module specification

TR7048 - The Interpreter's Skills and Tools (2018/19)

Module specification Module approved to run in 2018/19
Module title The Interpreter's Skills and Tools
Module level Masters (07)
Credit rating for module 20
School Guildhall School of Business and Law
Total study hours 200
 
116 hours Guided independent study
84 hours Scheduled learning & teaching activities
Assessment components
Type Weighting Qualifying mark Description
Group Presentation 40% 50 20 minutes group presentations
Unseen Examination 60% 50 Consecutive Interpreting exam (a 6 minute speech based on current affairs)
Running in 2018/19
Period Campus Day Time Module Leader
Autumn semester City Wednesday Morning
Autumn semester City Monday Morning

Module summary

This module introduces students to the main skills and tools used by interpreters when performing their work and makes them aware of their impact on maximizing interpreting performance. This module focuses on long consecutive interpreting (memory exercises, consecutive interpreting without notes, note taking system, information analysis,  speech making and public speaking skills, development of strategies to engage with current affairs in all language combinations use by students).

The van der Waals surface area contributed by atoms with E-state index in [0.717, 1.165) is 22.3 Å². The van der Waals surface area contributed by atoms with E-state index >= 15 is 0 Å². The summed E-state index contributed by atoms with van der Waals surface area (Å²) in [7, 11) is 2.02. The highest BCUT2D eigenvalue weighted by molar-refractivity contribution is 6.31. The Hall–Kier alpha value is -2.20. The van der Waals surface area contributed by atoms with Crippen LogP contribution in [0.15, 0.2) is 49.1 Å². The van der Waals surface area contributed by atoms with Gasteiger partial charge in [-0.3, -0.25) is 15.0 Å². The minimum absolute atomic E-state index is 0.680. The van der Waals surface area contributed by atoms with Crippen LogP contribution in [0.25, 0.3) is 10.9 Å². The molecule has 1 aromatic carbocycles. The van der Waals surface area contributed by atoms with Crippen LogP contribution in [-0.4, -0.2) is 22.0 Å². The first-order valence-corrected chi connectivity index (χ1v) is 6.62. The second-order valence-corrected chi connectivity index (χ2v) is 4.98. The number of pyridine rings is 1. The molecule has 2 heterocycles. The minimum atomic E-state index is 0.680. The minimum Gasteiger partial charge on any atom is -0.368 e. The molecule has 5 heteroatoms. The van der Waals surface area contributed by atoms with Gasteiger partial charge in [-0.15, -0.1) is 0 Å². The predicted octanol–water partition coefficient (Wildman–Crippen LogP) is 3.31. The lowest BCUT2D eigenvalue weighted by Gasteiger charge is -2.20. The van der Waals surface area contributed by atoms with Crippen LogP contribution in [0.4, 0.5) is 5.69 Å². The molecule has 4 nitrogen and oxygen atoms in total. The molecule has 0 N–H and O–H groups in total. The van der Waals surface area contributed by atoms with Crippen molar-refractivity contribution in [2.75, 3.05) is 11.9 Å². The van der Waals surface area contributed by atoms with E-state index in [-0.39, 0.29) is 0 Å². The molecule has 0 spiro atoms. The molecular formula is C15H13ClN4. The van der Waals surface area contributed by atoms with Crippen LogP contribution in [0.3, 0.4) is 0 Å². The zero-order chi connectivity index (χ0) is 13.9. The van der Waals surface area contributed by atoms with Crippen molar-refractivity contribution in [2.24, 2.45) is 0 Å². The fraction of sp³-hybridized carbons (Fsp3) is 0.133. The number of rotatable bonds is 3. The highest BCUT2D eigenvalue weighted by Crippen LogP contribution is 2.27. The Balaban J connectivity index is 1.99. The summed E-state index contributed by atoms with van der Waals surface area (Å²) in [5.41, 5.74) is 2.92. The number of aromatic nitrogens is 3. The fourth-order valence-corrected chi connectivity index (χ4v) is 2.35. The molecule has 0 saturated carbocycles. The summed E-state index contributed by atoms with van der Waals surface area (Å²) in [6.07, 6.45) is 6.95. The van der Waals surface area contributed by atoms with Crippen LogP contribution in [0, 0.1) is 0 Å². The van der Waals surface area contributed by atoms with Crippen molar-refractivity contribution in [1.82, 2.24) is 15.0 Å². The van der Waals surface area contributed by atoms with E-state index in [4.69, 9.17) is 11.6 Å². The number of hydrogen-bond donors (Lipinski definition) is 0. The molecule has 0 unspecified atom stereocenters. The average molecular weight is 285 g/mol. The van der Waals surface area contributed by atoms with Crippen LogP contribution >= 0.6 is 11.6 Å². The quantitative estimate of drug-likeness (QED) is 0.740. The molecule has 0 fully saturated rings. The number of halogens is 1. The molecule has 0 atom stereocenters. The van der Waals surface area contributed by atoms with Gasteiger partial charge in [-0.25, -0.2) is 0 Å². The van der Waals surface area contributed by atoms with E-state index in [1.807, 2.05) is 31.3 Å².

Module aims

This module aims for students:
 

  1. To familiarise themselves with and develop their knowledge of the relevant consecutive interpreting tools and skills such as note taking, memorising, synthesising, critical listening, anticipating and extracting information, presentation skills and voice performance;
  2. To appreciate the crucial role of these tools and skills for the effective preparation and completion of consecutive interpreting assignments;
  3. To acquire the ability to use interpreting tools and develop competence in consecutive interpreting skills (long and short);
  4. To understand the important role that context plays in the appropriate choice of the various tools and skills.

Syllabus

The module introduces students to the main tools and skills used by interpreters in performing consecutive interpreting (short and long), such as memory skills, verbal and non-verbal communication skills, presentation skills, public speaking skills, anticipation and note taking as well as  voice performance. It also develops their awareness of the crucial part these tools and skills play during consecutive interpreting performance and their context of use. Students are then trained in the use of these tools and skills for consecutive interpreting and are made aware of their impact on maximising interpreting performance. Tools and skills specific to particular interpreting fields will be dealt with in the modules dedicated to these fields.